“As a young man,” said ninety-six-year-old Ed. “I’d go over to Milledgeville, which was only about thirty miles from Macon, some weekends, to spend time with my mother and father… It was during one of those visits that I first met her.”

Her. Meaning: Nelle—a brunette seventeen-year-old with a tiny frame and a soft smile. She left a crater-sized impression on the young man. After one visit, she was all Ed could think about. He went back to see her again.

And again.

“A lot of times,” Ed said with a grin. “I’d hitchhike to Milledgeville, just to see her.”

Imagine if you will, a time when boys caught rides on fertilizer trucks instead of sending text-messages, selfies, or status updates.

I’m talking, simple romances. One small-town young man, one cotton-dressed girl. Two kids whose idea of a good time was sitting shoulder to shoulder on a tailgate, watching fireflies.


Well, after four months of hitchhiking and fireflies; Ed and Nelle did what people did back then. They marched to the Justice of the Peace, and got hitched. It was impulsive, it was irrational, they were children. It could never last.

They moved to Albany, joined a Methodist Church, made a baby, then another—then three more. They ate suppers together, with coconut cakes, sweet tea, and sat on porch swings.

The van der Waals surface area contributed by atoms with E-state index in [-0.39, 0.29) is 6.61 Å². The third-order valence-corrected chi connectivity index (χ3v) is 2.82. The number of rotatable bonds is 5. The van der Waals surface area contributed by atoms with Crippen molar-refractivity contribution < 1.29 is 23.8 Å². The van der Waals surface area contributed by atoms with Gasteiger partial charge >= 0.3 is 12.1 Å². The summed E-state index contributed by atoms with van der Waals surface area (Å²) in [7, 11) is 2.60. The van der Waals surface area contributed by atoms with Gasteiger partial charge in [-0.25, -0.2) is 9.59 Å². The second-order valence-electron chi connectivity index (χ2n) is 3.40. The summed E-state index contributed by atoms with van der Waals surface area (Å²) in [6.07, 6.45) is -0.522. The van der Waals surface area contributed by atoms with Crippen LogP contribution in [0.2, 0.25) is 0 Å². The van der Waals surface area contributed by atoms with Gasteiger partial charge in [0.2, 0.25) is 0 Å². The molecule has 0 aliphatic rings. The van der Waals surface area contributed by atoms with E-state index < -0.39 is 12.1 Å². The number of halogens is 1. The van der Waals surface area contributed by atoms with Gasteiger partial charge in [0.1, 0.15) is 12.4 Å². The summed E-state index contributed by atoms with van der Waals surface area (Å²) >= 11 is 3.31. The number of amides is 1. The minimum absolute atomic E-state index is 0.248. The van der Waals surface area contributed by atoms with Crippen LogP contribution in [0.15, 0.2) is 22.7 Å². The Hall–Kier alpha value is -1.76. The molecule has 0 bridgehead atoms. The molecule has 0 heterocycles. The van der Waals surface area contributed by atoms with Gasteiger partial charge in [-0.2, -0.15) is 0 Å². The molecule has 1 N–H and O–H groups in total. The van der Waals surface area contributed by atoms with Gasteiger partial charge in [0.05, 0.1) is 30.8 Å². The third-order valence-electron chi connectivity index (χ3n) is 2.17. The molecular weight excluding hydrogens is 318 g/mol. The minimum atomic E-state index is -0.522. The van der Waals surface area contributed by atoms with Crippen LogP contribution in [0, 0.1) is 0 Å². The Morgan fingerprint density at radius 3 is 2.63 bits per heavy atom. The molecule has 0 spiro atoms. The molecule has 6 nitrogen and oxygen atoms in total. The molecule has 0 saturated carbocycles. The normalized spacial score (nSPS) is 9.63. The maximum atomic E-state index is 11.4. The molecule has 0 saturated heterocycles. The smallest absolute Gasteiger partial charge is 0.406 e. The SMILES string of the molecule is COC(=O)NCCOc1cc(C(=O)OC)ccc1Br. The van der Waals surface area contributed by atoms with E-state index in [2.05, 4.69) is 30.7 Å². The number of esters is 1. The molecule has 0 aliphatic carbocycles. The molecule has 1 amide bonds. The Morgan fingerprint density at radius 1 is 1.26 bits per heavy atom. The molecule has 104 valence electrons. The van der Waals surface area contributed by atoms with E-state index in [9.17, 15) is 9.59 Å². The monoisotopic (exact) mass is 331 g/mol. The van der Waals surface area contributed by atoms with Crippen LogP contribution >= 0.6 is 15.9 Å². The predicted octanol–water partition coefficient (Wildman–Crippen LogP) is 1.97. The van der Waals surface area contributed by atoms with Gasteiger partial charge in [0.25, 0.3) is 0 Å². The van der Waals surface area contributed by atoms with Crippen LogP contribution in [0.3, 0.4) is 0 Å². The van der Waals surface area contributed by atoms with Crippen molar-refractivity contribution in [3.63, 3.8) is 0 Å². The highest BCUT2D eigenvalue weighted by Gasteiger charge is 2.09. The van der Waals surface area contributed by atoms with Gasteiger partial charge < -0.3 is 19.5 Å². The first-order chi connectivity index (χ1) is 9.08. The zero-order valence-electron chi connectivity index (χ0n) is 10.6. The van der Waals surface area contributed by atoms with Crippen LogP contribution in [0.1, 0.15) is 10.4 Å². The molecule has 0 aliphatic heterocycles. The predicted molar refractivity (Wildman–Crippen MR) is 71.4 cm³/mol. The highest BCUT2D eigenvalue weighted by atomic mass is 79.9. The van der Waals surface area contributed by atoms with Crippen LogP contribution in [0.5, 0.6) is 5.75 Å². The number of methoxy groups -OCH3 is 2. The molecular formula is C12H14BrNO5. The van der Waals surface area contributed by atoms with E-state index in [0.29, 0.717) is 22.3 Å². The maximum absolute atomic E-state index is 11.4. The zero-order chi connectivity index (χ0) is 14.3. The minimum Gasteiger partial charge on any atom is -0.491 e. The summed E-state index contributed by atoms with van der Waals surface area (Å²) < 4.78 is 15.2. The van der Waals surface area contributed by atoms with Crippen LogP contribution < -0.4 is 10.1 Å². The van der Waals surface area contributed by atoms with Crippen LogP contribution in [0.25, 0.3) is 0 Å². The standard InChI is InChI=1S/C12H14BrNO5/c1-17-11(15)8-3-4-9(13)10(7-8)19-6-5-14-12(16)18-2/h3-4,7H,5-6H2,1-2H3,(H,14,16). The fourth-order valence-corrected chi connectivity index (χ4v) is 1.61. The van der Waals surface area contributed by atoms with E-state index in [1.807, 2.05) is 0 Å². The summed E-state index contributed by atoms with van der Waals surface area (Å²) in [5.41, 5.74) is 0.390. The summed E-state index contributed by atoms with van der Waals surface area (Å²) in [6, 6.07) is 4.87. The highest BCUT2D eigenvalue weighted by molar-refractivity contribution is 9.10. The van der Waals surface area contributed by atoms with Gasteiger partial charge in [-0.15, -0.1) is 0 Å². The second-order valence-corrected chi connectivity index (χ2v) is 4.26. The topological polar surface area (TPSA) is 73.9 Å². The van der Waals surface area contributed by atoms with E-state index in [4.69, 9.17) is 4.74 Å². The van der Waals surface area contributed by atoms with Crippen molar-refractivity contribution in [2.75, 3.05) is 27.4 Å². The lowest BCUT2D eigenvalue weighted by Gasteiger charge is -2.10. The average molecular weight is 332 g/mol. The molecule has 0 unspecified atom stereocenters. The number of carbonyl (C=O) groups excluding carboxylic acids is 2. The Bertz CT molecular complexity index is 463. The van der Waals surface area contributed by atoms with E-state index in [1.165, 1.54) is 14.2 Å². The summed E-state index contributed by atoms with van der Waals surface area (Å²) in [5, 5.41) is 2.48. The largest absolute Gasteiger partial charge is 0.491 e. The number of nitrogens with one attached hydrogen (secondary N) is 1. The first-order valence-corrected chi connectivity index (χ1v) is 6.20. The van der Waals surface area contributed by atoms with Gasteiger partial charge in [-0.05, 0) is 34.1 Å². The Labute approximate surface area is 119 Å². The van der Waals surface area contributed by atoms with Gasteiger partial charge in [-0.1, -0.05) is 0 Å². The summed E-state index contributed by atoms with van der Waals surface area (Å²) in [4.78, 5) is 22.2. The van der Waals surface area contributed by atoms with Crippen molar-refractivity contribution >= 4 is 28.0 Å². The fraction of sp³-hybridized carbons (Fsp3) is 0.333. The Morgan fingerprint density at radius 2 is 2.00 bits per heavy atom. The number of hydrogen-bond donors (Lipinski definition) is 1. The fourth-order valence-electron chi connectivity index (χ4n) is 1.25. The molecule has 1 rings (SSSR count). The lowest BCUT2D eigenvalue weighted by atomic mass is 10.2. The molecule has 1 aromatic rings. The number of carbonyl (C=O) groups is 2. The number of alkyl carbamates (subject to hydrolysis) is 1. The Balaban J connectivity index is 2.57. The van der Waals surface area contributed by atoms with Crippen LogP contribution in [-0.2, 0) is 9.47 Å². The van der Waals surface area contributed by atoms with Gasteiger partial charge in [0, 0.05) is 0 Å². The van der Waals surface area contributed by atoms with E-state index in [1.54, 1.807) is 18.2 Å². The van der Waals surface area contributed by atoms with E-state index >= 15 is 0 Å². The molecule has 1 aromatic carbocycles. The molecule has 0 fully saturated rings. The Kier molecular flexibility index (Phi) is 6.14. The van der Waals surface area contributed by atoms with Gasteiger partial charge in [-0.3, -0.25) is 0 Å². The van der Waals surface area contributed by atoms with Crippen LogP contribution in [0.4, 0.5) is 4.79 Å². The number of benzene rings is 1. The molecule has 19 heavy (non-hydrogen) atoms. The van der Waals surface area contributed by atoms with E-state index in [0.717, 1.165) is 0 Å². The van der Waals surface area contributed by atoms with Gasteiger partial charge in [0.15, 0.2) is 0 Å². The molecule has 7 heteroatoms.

It was married life. You know the drill. Nelle vacuums, Ed goes fishing. Nelle cooks, Ed changes the oil. Nelle does dishes, Ed patches the roof. Nelle grocery shops, Ed goes fishing again.

There was no way it could last.

But it was lasting. In fact, this easygoing existence suited them. And back then—before Men came from Mars and women came from Venus—marriage wasn’t like today’s brand. It wasn’t about pie-in-the-sky bliss, but sacrifice. Not about finding happiness, but making someone else happy.

More than that, it was church potlucks, Little League games, and boring housework. Making the beds, mending socks, Meatloaf Mondays, and fussing with soft voices. It was about saying, “I love you,” and winking after you said it.

And occasionally, it was about sitting on the tailgate, watching fireflies. About remembering two supple-skinned, strong-boned adolescents, who didn’t know a lick about life—and didn’t need to.

In a few months, Ed and Nelle Ennis will celebrate seventy-four years of marriage. And that ought to impress you.

It’s the longest in the state of Georgia.

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